The history unit is characterized by the subject's participation in research and educational initiatives that aim to solve important societal challenges in our time. One example is in polar research. Today, the Arctic region is characterized by pressure from rapid climate change, along with business interests in raw material extraction, tourism, and shipping. This creates challenges for people who live and work there as well as for efforts to achieve the global sustainability goals. By producing knowledge about how actors in the north have handled similar change processes in the past, we at the unit for history, together with researchers in other disciplines, contribute to producing new knowledge about how we can best handle change and to teach future decision-makers about the complexity of these problems.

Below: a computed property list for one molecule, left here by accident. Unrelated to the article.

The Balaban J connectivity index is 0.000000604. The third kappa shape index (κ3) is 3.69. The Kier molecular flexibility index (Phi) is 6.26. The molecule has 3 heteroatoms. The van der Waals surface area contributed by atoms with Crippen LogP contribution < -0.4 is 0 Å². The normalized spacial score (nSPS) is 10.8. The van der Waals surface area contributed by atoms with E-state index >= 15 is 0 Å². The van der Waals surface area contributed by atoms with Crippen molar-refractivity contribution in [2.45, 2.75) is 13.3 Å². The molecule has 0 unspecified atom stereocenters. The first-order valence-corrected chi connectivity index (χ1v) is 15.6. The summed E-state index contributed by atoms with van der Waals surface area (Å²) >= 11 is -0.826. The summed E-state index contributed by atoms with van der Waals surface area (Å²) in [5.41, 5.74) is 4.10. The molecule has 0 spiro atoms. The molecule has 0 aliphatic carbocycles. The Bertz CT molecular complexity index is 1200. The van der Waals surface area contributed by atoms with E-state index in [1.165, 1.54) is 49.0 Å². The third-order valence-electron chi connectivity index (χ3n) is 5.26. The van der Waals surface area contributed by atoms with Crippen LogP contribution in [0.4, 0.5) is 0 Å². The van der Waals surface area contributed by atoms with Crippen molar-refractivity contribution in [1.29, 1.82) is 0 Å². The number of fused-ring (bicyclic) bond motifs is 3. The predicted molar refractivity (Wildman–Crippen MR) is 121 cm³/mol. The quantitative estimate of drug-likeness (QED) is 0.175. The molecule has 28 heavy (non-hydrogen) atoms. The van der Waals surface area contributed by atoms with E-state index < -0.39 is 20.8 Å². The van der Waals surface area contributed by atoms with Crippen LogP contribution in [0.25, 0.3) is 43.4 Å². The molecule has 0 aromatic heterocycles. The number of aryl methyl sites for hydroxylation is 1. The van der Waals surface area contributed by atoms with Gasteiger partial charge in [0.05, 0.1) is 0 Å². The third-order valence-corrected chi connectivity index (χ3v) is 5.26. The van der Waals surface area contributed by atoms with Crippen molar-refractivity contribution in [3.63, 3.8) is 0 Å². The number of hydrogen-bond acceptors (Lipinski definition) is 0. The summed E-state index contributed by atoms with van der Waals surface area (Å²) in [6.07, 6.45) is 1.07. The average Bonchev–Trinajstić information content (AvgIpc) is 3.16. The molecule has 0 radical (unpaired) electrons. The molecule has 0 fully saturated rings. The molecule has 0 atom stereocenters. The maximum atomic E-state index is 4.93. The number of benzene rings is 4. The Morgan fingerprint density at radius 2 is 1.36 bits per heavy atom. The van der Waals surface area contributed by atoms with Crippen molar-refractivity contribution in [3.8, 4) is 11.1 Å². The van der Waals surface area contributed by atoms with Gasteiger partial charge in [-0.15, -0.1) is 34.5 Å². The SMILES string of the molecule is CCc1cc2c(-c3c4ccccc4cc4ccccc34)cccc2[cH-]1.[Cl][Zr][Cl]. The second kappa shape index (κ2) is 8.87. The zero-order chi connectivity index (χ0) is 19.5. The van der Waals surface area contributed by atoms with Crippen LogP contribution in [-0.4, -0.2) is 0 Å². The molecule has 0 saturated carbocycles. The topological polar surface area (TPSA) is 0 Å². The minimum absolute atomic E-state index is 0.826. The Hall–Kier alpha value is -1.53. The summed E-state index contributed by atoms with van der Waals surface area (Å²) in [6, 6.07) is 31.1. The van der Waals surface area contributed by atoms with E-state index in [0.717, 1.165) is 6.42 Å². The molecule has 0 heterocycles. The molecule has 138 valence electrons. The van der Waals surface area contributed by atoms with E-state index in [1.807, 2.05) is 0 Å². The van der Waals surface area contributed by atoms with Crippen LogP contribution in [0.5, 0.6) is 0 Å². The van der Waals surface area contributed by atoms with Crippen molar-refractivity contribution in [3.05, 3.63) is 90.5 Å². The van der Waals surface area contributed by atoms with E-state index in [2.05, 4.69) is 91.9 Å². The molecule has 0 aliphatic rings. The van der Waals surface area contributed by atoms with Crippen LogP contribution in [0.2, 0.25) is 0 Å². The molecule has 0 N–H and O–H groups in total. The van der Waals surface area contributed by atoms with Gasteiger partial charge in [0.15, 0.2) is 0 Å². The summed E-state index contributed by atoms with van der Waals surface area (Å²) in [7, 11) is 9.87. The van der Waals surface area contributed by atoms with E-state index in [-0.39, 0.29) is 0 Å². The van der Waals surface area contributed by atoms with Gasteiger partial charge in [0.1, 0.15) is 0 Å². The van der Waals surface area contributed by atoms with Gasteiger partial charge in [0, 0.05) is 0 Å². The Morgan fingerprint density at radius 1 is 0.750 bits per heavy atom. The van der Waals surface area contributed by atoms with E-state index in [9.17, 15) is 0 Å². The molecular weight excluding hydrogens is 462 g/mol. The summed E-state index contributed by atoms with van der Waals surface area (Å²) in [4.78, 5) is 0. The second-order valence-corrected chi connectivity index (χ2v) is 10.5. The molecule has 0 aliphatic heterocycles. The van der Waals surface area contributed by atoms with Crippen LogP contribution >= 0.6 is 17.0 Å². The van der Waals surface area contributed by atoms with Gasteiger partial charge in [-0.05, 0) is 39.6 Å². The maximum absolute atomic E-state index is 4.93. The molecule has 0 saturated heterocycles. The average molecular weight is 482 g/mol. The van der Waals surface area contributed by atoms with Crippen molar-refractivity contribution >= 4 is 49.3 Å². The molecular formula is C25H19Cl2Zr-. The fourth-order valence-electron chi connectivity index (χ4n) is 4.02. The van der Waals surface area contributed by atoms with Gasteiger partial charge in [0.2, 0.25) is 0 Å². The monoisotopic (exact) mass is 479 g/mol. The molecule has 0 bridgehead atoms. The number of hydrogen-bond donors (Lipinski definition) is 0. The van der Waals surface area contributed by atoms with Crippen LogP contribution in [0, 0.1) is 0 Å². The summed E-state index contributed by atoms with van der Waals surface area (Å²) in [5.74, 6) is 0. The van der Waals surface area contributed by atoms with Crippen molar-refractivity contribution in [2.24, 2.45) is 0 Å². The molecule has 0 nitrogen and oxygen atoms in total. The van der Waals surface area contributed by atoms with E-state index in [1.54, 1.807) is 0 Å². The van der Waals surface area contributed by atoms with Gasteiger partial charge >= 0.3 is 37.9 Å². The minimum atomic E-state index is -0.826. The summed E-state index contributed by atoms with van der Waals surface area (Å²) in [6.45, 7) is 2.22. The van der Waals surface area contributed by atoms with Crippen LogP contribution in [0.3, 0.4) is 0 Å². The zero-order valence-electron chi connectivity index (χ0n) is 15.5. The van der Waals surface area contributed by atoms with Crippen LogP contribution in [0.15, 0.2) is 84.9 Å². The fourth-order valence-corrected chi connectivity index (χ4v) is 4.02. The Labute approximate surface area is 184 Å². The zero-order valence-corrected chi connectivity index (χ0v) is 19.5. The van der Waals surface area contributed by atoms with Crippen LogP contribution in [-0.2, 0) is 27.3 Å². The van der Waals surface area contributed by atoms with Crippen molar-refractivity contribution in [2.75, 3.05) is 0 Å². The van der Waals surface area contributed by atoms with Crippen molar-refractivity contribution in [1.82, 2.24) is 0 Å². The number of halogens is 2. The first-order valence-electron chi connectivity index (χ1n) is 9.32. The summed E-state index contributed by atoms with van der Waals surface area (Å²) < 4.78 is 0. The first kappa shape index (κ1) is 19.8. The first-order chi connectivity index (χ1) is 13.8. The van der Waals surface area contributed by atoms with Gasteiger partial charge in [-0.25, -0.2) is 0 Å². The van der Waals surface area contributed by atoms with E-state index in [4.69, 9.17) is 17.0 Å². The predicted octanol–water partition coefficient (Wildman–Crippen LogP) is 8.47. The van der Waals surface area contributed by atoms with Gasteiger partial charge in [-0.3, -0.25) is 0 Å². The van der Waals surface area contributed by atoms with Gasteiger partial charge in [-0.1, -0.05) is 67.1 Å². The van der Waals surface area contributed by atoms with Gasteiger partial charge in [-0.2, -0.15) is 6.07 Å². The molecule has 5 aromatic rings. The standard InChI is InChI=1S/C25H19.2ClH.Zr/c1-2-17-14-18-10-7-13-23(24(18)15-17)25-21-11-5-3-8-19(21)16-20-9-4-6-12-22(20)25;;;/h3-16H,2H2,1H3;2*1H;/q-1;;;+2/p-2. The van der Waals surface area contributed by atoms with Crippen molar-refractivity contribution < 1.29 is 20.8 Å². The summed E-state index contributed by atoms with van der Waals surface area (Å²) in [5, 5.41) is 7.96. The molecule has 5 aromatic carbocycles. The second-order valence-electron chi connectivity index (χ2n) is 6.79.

Employees at the unit for history have also contributed to the investigation appointed by the Swedish government on the Swedish state's abuse of Tornedalians, Meänkieli-speaking and Kvens. Here, we produce knowledge about actions in the past to create conditions enabling future reconciliation. This research is linked to a broader field of research on how history and cultural heritage are constructed and used in our time, to which the unit for history contributes. Today, there is a growth of anti-democratic movements that use stories about the past in order to pave the way for another society. History and cultural heritage have also been used to legitimize abuses and violations of human rights, today as well as in the past. Historians have a special responsibility here - not only to contribute to a diverse knowledge of history, but also to shed light on the consequences of destructive uses of history, and thus contribute to critical thinking.